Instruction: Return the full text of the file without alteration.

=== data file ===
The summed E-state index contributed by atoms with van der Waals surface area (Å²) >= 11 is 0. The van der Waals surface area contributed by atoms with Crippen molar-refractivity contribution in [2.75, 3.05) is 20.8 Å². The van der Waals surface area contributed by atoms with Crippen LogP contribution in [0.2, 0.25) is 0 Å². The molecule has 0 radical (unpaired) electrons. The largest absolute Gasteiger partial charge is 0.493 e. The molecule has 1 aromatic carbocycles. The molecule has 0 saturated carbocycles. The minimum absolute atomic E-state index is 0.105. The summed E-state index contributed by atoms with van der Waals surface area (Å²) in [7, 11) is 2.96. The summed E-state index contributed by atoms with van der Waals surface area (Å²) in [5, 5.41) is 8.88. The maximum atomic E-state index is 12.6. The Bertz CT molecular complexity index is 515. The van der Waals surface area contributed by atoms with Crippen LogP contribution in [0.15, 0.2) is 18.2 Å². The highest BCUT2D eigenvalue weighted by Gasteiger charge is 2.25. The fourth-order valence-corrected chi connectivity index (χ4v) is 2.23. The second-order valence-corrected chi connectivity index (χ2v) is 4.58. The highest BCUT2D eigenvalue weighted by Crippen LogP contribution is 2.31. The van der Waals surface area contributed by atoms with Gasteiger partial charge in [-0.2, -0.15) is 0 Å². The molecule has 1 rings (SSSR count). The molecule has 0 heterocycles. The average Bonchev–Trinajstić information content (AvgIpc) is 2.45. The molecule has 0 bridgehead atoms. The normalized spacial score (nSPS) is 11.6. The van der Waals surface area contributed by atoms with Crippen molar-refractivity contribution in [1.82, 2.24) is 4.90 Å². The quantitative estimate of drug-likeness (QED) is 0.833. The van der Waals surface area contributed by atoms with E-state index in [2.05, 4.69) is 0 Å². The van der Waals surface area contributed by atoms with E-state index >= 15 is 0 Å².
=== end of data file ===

The summed E-state index contributed by atoms with van der Waals surface area (Å²) >= 11 is 0. The van der Waals surface area contributed by atoms with Crippen molar-refractivity contribution in [2.75, 3.05) is 20.8 Å². The van der Waals surface area contributed by atoms with Crippen LogP contribution in [0.2, 0.25) is 0 Å². The molecule has 0 radical (unpaired) electrons. The largest absolute Gasteiger partial charge is 0.493 e. The molecule has 1 aromatic carbocycles. The molecule has 0 saturated carbocycles. The minimum absolute atomic E-state index is 0.105. The summed E-state index contributed by atoms with van der Waals surface area (Å²) in [7, 11) is 2.96. The summed E-state index contributed by atoms with van der Waals surface area (Å²) in [5, 5.41) is 8.88. The maximum atomic E-state index is 12.6. The Bertz CT molecular complexity index is 515. The van der Waals surface area contributed by atoms with Crippen LogP contribution in [0.15, 0.2) is 18.2 Å². The highest BCUT2D eigenvalue weighted by Gasteiger charge is 2.25. The fourth-order valence-corrected chi connectivity index (χ4v) is 2.23. The second-order valence-corrected chi connectivity index (χ2v) is 4.58. The highest BCUT2D eigenvalue weighted by Crippen LogP contribution is 2.31. The van der Waals surface area contributed by atoms with Gasteiger partial charge in [-0.2, -0.15) is 0 Å². The molecule has 1 rings (SSSR count). The molecule has 0 heterocycles. The average Bonchev–Trinajstić information content (AvgIpc) is 2.45. The molecule has 0 bridgehead atoms. The normalized spacial score (nSPS) is 11.6. The van der Waals surface area contributed by atoms with Crippen molar-refractivity contribution in [1.82, 2.24) is 4.90 Å². The quantitative estimate of drug-likeness (QED) is 0.833. The van der Waals surface area contributed by atoms with E-state index in [2.05, 4.69) is 0 Å². The van der Waals surface area contributed by atoms with E-state index >= 15 is 0 Å².